“If you don’t have a system that has the respect of the public, you risk severely damaging your revenue stream,” said Jorge Figueredo, director of national tolls for Atkins North America, which designs highways and other infrastructure.
Regardless of the numbers, some observers say it's important for the MWAA to go after those who fail to pay, arguing that it’s matter of principle.
“The more people who go through the toll gate and are not brought to justice, the more they will do that,” said John B. Townsend II, AAA Mid-Atlantic’s manager of public and government affairs.
Maynard, of the Reston Citizens Association, remarked, “Frankly, my expectation is that the percentage [of violations] would go up as tolls go up because people don’t want to pay the higher toll.”
As states increasingly look to tolls as a source of income, the MWAA’s problems illustrate a broader national struggle to ensure that those who use toll roads pay their way.
A 2010 report commissioned by the Virginia General Assembly found that there were nearly 2 million toll violations statewide in 2010 and warned that unless enforcement became more aggressive, the number could climb to 4 million by 2015.
As new technologies replace the tollbooth operator, the change sometimes appears to encourage toll scofflaws.
Last fall, a Washington Post analysis found that nearly one in three motorists using Maryland’s Intercounty Connector without an E-ZPass transponder did not pay the toll later. As a result, the ICC had a toll violation rate four times the state average. This year, Maryland legislators have proposed stiffer penalties for chronic toll cheaters.
The MWAA uses a combination of E-ZPass transponders and tollbooths on the Dulles Toll Road. Cameras that snap a photo of a vehicle’s license plates were added in 2005 to catch those who don’t pay. The authority encourages drivers to use E-ZPass, but there are no toll gates to prevent drivers from taking advantage of using the E-ZPass lanes without paying.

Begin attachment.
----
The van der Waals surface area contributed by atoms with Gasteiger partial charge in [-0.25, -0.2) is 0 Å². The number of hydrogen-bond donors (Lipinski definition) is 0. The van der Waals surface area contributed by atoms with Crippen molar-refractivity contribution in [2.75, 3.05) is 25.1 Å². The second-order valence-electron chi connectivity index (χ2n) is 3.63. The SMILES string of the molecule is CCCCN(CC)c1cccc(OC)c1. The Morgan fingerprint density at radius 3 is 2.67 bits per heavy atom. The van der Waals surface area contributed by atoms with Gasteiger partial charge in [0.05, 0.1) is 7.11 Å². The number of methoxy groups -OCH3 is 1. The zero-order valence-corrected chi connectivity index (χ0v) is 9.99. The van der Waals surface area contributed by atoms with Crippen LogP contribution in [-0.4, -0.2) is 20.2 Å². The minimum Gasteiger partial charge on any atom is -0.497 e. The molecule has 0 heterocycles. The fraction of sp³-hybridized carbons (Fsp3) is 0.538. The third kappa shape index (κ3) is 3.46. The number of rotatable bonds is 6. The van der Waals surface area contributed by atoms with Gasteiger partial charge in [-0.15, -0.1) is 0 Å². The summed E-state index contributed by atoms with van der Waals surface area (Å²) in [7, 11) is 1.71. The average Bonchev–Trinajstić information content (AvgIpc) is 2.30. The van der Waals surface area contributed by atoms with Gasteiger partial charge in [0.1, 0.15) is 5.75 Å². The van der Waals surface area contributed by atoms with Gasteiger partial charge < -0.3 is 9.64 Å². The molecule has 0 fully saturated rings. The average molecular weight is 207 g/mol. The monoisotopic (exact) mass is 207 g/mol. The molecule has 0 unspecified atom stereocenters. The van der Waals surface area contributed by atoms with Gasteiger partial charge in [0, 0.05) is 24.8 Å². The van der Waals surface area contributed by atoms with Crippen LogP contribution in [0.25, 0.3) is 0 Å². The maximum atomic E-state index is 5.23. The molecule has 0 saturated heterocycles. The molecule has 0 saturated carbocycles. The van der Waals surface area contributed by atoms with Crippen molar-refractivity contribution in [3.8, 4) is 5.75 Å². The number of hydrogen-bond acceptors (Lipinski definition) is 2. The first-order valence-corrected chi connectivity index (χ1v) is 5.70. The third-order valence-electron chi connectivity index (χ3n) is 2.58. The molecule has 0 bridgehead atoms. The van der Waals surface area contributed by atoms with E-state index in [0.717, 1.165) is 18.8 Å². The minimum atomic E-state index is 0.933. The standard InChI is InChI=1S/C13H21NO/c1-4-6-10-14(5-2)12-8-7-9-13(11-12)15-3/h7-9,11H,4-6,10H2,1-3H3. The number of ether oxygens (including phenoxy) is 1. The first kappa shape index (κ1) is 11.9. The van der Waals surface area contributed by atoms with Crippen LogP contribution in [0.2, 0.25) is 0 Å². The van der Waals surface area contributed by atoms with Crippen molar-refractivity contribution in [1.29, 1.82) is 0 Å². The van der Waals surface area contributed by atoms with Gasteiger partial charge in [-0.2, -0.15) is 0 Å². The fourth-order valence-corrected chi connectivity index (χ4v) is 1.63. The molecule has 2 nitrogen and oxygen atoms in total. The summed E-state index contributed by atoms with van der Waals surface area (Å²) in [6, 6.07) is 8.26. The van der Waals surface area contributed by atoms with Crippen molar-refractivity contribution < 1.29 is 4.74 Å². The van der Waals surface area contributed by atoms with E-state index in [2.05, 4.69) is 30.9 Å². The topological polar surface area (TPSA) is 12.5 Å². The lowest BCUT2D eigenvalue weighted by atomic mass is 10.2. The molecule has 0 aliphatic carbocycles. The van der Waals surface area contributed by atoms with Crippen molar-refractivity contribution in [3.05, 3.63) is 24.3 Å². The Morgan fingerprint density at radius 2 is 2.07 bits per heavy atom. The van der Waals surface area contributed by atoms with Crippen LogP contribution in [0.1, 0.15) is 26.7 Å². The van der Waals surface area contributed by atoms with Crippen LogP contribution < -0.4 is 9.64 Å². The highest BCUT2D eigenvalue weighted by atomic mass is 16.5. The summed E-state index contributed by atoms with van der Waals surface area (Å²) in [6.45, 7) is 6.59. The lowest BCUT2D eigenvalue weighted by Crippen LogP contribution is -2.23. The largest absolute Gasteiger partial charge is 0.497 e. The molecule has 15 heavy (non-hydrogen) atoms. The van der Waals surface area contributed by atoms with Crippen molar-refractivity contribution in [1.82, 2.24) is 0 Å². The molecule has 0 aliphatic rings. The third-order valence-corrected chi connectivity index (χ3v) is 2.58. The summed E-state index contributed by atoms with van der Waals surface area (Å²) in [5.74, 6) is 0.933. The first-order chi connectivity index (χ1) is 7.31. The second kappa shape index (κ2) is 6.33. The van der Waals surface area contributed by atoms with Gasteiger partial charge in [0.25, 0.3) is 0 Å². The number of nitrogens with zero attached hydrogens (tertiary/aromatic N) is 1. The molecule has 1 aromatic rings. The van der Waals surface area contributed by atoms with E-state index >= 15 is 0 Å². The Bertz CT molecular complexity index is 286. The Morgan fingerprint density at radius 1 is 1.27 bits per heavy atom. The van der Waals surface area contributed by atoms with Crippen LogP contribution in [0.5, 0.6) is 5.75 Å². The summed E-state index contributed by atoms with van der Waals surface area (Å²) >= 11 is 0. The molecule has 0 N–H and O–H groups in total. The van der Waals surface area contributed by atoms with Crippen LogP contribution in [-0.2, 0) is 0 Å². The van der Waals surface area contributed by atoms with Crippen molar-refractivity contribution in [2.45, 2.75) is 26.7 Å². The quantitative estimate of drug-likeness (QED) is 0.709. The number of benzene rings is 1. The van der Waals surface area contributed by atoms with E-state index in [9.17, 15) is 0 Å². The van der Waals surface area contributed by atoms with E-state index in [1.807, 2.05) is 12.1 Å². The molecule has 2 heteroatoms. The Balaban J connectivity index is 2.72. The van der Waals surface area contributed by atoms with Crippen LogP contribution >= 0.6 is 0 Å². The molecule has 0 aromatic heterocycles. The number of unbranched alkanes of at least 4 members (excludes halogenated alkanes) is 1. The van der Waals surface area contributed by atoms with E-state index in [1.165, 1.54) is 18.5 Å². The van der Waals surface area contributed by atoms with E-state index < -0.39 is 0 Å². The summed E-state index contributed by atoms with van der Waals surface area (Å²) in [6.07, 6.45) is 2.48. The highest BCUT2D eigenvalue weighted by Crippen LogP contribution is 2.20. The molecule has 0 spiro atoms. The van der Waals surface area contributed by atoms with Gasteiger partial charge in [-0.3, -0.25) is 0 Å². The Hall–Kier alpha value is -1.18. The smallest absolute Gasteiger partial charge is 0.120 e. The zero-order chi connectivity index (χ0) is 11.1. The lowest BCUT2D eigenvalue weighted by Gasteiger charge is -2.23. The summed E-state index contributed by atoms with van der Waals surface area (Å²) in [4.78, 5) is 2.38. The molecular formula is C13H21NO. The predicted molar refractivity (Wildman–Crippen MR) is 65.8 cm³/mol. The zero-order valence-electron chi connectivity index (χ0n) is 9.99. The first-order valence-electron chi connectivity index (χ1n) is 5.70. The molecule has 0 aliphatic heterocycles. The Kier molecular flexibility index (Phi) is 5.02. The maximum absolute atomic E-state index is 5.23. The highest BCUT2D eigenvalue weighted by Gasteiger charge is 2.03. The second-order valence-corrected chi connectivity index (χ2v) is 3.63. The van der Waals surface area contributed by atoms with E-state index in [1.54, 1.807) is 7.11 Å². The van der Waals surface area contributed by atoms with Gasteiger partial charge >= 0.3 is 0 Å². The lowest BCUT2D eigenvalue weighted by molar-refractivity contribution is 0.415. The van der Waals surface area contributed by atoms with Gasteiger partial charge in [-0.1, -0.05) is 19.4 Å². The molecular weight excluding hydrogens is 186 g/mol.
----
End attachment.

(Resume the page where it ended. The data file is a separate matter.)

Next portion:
Late last year, the MWAA’s board of directors voted to increa se tolls in 2013 and 2014, although the board put off a decision on whether to raise tolls in 2015. Further increases are expected to be phased in as the authority acts to pay the cost of the rail project.
MWAA officials have pledged to keep the tolls as low as possible, but initial estimates show drivers could someday pay as much as $18.75 to travel the road.
As part of the audit, which was presented to the board of directors at its January meeting, Valerie Holt, the MWAA’s vice president for audit, recommended that the authority seek more detailed information about transactions handled by VDOT, including the number of violations that are dismissed and the reasons for dismissing them.
Although the audit was discussed at a public board meeting and cited in public documents, MWAA officials declined to make the audit public. The Washington Post has filed a Freedom of Information Act request seeking the information.
In recent years, Virginia lawmakers have made it easier for toll road operators to collect from scofflaws. In 2011, the state enacted a law that allows operators to collect an administrative fee, in addition to the unpaid toll, after a first violation. Previously, a fee could not be collected until there had been a second violation.
Vehicle owners in Virginia who have three or more unpaid violations can land in court, where a judge may impose a civil penalty of as much as $500 for multiple violations. If the fine is not paid, the state can put a hold on the violator’s vehicle registration renewal.
For some, it simply boils down to fairness.
Davis, the MWAA board member, said, “You can’t have a system that rewards bad behavior, or you get more bad behavior.”
Dan Keating contributed to this report.